Although they sound ridiculous in importance, they are of immense background value to your solution. Agents are what allow various components (possibly deployed across servers) to communicate and integrate with each other. Some agents also connect to their vendors’ Web servers and services to download updates and upgrades. These are important. Make sure your solution has some of these. If your solution comes with a lot of components that can be installed separately, chances are that there are corresponding agents as well. There would be: update agents, reporting agents, scan agents, notification/alert agents, policy agents and security agents.

Reporting and logging
Just as important it is to have policies around, it is important to know what’s been happening in your system. Imagine a call from your boss at 3 AM asking “What happened to my presentation files?” Instead of having to run recovery software to figure out who messed with them, you could lookup your AV’s logs and tell him “Sorry sir, but they were infected and so placed in quarantine.” 

It is also important where and how your software logs the information. Some vendors put it into the Windows Event Log , while others in an SQL Server or MSDE database, which is used by a Crystal Reports engine to show various views. Both are okay, but make sure the output results are something you can use. The ‘big ones’ can display a variety of reports-we found one that had scanned our network while we slept and told us what systems on our LAN were ‘hotspots’ for future problems and why. If your anti virus can do half your work by figuring out why something is wrong and what you could do about it, consider it money well-spent.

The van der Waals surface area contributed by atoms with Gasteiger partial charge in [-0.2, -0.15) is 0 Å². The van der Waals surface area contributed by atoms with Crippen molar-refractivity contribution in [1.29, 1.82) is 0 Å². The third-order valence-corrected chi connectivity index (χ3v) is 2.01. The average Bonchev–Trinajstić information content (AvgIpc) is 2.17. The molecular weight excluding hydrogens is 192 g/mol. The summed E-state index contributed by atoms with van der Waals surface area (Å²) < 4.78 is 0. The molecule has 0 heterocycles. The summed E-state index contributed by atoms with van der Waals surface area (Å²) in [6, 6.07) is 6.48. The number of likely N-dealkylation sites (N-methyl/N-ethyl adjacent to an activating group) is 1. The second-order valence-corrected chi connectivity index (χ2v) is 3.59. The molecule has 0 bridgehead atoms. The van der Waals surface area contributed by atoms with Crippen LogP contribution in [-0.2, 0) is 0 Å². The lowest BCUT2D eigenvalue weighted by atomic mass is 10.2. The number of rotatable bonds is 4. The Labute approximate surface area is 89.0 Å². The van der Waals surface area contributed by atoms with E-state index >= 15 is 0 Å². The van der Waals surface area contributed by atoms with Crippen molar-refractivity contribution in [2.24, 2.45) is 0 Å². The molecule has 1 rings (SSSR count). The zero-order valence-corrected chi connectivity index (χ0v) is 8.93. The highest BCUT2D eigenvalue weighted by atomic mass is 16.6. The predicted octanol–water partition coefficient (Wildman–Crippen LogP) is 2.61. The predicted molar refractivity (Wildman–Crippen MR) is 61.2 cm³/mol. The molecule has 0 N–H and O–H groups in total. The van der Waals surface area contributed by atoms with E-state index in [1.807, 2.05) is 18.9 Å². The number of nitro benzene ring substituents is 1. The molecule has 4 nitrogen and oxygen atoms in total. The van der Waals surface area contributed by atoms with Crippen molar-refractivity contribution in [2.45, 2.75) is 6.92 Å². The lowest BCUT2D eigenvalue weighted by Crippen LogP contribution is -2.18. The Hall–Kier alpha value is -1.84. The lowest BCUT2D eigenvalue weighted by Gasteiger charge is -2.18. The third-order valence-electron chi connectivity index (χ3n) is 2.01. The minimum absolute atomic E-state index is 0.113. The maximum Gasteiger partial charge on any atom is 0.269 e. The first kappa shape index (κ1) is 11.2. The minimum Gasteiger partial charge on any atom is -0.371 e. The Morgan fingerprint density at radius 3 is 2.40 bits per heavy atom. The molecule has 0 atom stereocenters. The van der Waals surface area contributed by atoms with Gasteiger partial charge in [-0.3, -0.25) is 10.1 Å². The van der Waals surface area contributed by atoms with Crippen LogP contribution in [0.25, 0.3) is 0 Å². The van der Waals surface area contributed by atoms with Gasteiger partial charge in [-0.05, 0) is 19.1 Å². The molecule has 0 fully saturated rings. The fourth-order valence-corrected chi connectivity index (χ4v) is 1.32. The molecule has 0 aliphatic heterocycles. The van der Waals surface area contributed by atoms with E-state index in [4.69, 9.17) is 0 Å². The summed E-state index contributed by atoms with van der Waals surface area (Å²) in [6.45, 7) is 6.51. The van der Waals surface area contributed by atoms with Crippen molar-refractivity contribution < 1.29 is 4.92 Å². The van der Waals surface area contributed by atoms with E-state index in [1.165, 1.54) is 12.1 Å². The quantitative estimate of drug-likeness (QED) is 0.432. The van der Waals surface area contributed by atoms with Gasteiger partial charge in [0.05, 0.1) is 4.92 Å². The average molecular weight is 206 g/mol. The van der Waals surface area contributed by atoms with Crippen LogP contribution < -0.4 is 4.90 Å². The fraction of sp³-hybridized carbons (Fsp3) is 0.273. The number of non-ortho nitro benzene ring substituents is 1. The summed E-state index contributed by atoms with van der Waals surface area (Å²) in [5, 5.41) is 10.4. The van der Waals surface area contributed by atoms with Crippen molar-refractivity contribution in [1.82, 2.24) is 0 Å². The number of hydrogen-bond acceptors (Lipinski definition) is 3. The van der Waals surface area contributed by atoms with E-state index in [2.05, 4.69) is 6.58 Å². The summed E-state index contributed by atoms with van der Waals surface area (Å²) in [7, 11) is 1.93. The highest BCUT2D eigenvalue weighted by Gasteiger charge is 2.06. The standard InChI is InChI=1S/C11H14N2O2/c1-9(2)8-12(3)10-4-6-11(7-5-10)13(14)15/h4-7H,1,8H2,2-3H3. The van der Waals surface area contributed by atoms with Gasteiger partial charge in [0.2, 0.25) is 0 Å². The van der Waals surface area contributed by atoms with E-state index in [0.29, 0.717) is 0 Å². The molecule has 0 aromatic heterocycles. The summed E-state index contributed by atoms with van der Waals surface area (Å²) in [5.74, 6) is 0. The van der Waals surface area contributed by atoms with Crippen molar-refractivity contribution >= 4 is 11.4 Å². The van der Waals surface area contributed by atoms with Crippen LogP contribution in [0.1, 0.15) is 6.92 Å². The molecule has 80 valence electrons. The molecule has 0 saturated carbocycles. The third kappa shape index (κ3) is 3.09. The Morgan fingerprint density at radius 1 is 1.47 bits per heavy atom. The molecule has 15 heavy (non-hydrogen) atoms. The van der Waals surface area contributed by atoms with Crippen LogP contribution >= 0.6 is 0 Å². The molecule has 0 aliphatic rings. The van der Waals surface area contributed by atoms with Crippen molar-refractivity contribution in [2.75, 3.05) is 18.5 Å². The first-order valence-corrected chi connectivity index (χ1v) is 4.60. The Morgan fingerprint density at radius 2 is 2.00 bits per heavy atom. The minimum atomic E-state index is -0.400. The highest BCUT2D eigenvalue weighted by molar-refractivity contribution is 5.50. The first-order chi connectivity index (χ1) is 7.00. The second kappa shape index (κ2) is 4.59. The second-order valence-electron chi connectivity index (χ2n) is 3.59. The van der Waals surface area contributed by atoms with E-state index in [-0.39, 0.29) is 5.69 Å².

Technical support and updates
Check how often the vendor provides virus definition updates and how they are delivered first to your servers and then to the rest of the infrastructure. There are various ways this can happen-by a background autoupdater that runs while you sleep or, manually downloading and running the update files from a website. You should also be able to place the update files in a central location and instruct the anti virus on your workstations to download it, or to create policies to automatically install
them from your management console.

When something goes wrong with the software that’s supposed to protect data, it is nice to have someone to talk to about it. To this end, find out if your vendor offers any kind of support programs. A few vendors will also sign agreements with you-perhaps for an extra fee- with clauses like “if we cannot give you a patch for that new virus within…”. Yes, while a court-case is not of much use when data is lost, the life-line here guarantees that if something should go wrong, there is someone putting in that extra effort to do what they can to help you.

Pricing and licensing
Be very careful when you check out the pricing, because it can be pretty confusing. There can be a per server cost, per user cost and separate cost for the management console. All software we received said they came with one-year’s worth of free updates. Check if you can get more. Some vendors choose to price their products with a ‘divide by quantity’ approach. So, that 500-user (or node) licensed product someone is selling for Rs 500 actually means it costs rupees two-and-half lakh. Some of them quote the server and client components separately. A few actually charge you extra for support-of course, this means you get that extraedge in technical support. These prices are usually yearly-subscriptions, since the companies release a new version every year and require you to re-purchase them in that time-frame. This turns out to be a large and recurring investment from this perspective. Do you want to spend that half-a-lakh extra every year just because it sends you alerts via MSN?

In the end, remember that AV products are just as hard to re-trench and change over an enterprise as any other software. Sometimes, you have to re-build entire systems to make some vestiges go away. This makes it worthwhile to consider your options carefully, before making the purchase.

By Anindya Roy, Sushil Oswal, Sujay V. Sarma